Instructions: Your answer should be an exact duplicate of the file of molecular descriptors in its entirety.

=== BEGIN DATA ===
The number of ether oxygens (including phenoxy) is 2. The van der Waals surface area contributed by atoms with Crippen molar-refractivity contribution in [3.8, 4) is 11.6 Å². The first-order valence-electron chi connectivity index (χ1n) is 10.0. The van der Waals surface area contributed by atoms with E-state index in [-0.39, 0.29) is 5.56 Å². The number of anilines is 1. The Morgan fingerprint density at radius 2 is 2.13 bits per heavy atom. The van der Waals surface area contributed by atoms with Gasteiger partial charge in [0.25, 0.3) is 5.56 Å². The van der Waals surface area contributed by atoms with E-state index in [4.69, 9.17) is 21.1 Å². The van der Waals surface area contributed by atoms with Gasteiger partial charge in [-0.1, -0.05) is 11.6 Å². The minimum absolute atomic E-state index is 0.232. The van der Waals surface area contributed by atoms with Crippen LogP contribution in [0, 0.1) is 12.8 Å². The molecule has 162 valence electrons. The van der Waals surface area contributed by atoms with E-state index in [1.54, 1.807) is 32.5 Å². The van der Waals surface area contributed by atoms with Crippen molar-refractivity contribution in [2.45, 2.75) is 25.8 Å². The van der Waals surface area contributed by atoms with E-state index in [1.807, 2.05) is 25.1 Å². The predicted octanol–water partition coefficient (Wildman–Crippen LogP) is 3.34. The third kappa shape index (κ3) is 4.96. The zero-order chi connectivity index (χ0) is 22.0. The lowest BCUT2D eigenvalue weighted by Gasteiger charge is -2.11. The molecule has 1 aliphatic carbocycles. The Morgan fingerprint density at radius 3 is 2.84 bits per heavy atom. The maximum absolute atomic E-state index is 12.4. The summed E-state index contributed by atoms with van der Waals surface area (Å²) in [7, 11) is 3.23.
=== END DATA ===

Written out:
The number of ether oxygens (including phenoxy) is 2. The van der Waals surface area contributed by atoms with Crippen molar-refractivity contribution in [3.8, 4) is 11.6 Å². The first-order valence-electron chi connectivity index (χ1n) is 10.0. The van der Waals surface area contributed by atoms with E-state index in [-0.39, 0.29) is 5.56 Å². The number of anilines is 1. The Morgan fingerprint density at radius 2 is 2.13 bits per heavy atom. The van der Waals surface area contributed by atoms with Gasteiger partial charge in [0.25, 0.3) is 5.56 Å². The van der Waals surface area contributed by atoms with E-state index in [4.69, 9.17) is 21.1 Å². The van der Waals surface area contributed by atoms with Gasteiger partial charge in [-0.1, -0.05) is 11.6 Å². The minimum absolute atomic E-state index is 0.232. The van der Waals surface area contributed by atoms with Crippen LogP contribution in [0, 0.1) is 12.8 Å². The molecule has 162 valence electrons. The van der Waals surface area contributed by atoms with E-state index in [1.54, 1.807) is 32.5 Å². The van der Waals surface area contributed by atoms with Crippen molar-refractivity contribution in [2.45, 2.75) is 25.8 Å². The van der Waals surface area contributed by atoms with E-state index in [1.807, 2.05) is 25.1 Å². The predicted octanol–water partition coefficient (Wildman–Crippen LogP) is 3.34. The third kappa shape index (κ3) is 4.96. The zero-order chi connectivity index (χ0) is 22.0. The lowest BCUT2D eigenvalue weighted by Gasteiger charge is -2.11. The molecule has 1 aliphatic carbocycles. The Morgan fingerprint density at radius 3 is 2.84 bits per heavy atom. The maximum absolute atomic E-state index is 12.4. The summed E-state index contributed by atoms with van der Waals surface area (Å²) in [7, 11) is 3.23.